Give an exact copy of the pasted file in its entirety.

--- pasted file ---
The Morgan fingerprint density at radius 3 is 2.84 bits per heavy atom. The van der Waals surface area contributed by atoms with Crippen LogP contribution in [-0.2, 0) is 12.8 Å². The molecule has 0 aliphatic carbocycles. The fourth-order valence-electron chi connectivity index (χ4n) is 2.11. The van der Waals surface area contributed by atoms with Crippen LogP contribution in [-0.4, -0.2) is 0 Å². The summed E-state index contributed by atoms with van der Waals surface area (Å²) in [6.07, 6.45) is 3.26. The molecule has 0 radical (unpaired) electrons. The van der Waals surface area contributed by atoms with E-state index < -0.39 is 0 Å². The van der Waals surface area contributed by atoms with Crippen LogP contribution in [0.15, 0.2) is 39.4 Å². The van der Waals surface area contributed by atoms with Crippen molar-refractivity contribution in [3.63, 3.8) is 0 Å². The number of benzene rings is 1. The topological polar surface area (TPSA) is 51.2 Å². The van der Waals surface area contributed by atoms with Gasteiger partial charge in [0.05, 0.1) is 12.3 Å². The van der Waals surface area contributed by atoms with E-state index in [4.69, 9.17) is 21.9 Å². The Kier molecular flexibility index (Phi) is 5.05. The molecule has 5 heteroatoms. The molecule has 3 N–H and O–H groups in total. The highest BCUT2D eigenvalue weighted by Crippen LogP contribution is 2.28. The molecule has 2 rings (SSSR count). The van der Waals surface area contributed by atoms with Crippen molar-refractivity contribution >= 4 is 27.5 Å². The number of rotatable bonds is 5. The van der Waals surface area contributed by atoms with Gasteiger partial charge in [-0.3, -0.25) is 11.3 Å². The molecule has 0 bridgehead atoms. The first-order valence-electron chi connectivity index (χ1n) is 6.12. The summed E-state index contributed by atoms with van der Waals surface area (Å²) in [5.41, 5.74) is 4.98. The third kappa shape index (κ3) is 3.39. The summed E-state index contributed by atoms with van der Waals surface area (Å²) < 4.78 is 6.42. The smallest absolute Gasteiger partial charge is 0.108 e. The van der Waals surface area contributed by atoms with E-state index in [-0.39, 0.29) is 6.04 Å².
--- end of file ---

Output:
The Morgan fingerprint density at radius 3 is 2.84 bits per heavy atom. The van der Waals surface area contributed by atoms with Crippen LogP contribution in [-0.2, 0) is 12.8 Å². The molecule has 0 aliphatic carbocycles. The fourth-order valence-electron chi connectivity index (χ4n) is 2.11. The van der Waals surface area contributed by atoms with Crippen LogP contribution in [-0.4, -0.2) is 0 Å². The summed E-state index contributed by atoms with van der Waals surface area (Å²) in [6.07, 6.45) is 3.26. The molecule has 0 radical (unpaired) electrons. The van der Waals surface area contributed by atoms with E-state index < -0.39 is 0 Å². The van der Waals surface area contributed by atoms with Crippen LogP contribution in [0.15, 0.2) is 39.4 Å². The van der Waals surface area contributed by atoms with Crippen molar-refractivity contribution in [3.63, 3.8) is 0 Å². The number of benzene rings is 1. The topological polar surface area (TPSA) is 51.2 Å². The van der Waals surface area contributed by atoms with Gasteiger partial charge in [0.05, 0.1) is 12.3 Å². The van der Waals surface area contributed by atoms with E-state index in [4.69, 9.17) is 21.9 Å². The Kier molecular flexibility index (Phi) is 5.05. The molecule has 5 heteroatoms. The molecule has 3 N–H and O–H groups in total. The highest BCUT2D eigenvalue weighted by Crippen LogP contribution is 2.28. The molecule has 2 rings (SSSR count). The van der Waals surface area contributed by atoms with Crippen molar-refractivity contribution >= 4 is 27.5 Å². The number of rotatable bonds is 5. The van der Waals surface area contributed by atoms with Gasteiger partial charge in [-0.3, -0.25) is 11.3 Å². The molecule has 0 bridgehead atoms. The first-order valence-electron chi connectivity index (χ1n) is 6.12. The summed E-state index contributed by atoms with van der Waals surface area (Å²) in [5.41, 5.74) is 4.98. The third kappa shape index (κ3) is 3.39. The summed E-state index contributed by atoms with van der Waals surface area (Å²) < 4.78 is 6.42. The smallest absolute Gasteiger partial charge is 0.108 e. The van der Waals surface area contributed by atoms with E-state index in [-0.39, 0.29) is 6.04 Å².